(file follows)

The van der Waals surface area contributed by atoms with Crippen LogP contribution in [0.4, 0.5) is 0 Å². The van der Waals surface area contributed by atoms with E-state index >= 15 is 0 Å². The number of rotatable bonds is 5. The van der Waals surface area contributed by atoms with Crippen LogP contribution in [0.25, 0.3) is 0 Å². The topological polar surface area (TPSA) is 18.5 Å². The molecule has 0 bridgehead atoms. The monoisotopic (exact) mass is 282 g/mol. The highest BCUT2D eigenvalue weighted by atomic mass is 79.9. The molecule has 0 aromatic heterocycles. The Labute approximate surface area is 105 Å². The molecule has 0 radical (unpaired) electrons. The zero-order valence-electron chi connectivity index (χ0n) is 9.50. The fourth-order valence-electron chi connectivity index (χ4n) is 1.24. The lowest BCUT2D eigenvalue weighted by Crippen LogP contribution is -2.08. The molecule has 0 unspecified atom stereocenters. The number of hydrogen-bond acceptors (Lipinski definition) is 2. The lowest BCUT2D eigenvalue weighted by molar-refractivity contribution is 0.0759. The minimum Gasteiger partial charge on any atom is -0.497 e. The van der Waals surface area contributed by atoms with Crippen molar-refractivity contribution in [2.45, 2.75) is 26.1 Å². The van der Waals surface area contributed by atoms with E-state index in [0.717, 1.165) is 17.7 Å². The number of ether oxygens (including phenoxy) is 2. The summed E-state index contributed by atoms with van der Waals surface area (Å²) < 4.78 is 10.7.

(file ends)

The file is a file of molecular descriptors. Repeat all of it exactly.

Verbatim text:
The van der Waals surface area contributed by atoms with Crippen LogP contribution in [0.4, 0.5) is 0 Å². The van der Waals surface area contributed by atoms with E-state index >= 15 is 0 Å². The number of rotatable bonds is 5. The van der Waals surface area contributed by atoms with Crippen LogP contribution in [0.25, 0.3) is 0 Å². The topological polar surface area (TPSA) is 18.5 Å². The molecule has 0 bridgehead atoms. The monoisotopic (exact) mass is 282 g/mol. The highest BCUT2D eigenvalue weighted by atomic mass is 79.9. The molecule has 0 aromatic heterocycles. The Labute approximate surface area is 105 Å². The molecule has 0 radical (unpaired) electrons. The zero-order valence-electron chi connectivity index (χ0n) is 9.50. The fourth-order valence-electron chi connectivity index (χ4n) is 1.24. The lowest BCUT2D eigenvalue weighted by Crippen LogP contribution is -2.08. The molecule has 0 unspecified atom stereocenters. The number of hydrogen-bond acceptors (Lipinski definition) is 2. The lowest BCUT2D eigenvalue weighted by molar-refractivity contribution is 0.0759. The minimum Gasteiger partial charge on any atom is -0.497 e. The van der Waals surface area contributed by atoms with Crippen molar-refractivity contribution in [2.45, 2.75) is 26.1 Å². The van der Waals surface area contributed by atoms with E-state index in [0.717, 1.165) is 17.7 Å². The number of ether oxygens (including phenoxy) is 2. The summed E-state index contributed by atoms with van der Waals surface area (Å²) < 4.78 is 10.7.